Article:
Despite being almost unknown to institutions and professionals, a growing number of new synthetic drugs (from 41 in 2010 to 101 in 2014 and 66 in 2016 – EMCDDA) is produced for the illegal market and they are widely available. For some people, the use of NPS is a choice, but not for everyone: many NPS employ groups of chemicals giving effects similar to those of controlled substances, but it is very difficult to recognise NPS without a screening instrument that can analyse the contents of a drug.
Drug checking is an integrated service that lets drug users to have their synthetic drugs analysed and receive counselling (Ventura et al., 2011); in nightlife contexts it has been shown to be useful at different levels: early detection of NPS, harm and risk reduction for drug users, knowledge improvement for service providers and policy makers (Hungerbuehler et al. 2011); however in most EU countries drug checking is not implemented. This happens because of different laws but also because of some prejudicial concerns: organizers of musical events are afraid that allowing drug checking could mean admitting the fact that those contexts are connected with drug use while for some policy makers drug checking supposedly increases drug use (Hungerbuehler et al. 2011). As research has shown, a drug checking service can change consumption behaviours of drug users, especially when an unexpected substance is detected in the sample (Martins et al.2017).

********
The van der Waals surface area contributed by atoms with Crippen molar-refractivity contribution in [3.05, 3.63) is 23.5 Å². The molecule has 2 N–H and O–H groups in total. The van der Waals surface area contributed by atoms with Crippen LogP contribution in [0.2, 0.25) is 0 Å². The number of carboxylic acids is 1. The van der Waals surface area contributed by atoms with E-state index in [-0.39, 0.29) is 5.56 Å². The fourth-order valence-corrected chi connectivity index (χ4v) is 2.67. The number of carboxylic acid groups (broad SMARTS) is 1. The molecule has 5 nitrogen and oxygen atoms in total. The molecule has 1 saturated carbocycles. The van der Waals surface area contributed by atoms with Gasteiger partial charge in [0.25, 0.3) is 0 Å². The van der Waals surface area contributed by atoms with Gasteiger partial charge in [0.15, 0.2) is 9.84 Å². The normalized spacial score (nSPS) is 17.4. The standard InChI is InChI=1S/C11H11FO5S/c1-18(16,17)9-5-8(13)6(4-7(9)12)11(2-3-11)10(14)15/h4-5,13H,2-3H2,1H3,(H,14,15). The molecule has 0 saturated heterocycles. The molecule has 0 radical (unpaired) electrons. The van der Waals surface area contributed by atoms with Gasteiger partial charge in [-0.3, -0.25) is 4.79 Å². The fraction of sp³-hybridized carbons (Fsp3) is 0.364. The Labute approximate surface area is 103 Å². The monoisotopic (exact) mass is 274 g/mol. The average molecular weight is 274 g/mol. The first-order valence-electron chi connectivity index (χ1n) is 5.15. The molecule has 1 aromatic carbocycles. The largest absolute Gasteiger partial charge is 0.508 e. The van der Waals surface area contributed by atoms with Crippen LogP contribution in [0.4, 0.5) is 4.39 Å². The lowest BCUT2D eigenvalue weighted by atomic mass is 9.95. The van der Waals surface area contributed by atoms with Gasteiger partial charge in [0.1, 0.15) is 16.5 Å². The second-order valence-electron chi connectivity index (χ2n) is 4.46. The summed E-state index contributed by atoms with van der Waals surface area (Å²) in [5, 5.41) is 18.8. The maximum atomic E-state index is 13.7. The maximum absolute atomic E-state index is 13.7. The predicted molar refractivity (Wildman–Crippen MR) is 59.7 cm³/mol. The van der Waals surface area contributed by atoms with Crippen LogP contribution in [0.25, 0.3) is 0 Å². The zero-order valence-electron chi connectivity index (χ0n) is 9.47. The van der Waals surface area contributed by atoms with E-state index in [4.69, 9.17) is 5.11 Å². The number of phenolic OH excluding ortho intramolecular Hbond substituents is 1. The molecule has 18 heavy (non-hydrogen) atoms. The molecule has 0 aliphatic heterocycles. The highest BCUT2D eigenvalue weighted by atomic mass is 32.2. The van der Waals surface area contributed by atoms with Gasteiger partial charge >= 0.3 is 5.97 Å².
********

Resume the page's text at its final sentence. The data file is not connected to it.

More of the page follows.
The aim of this report is to contribute to the development of drug checking services in those (European) countries where the service is not carried out, by giving advice and examples based on this practice.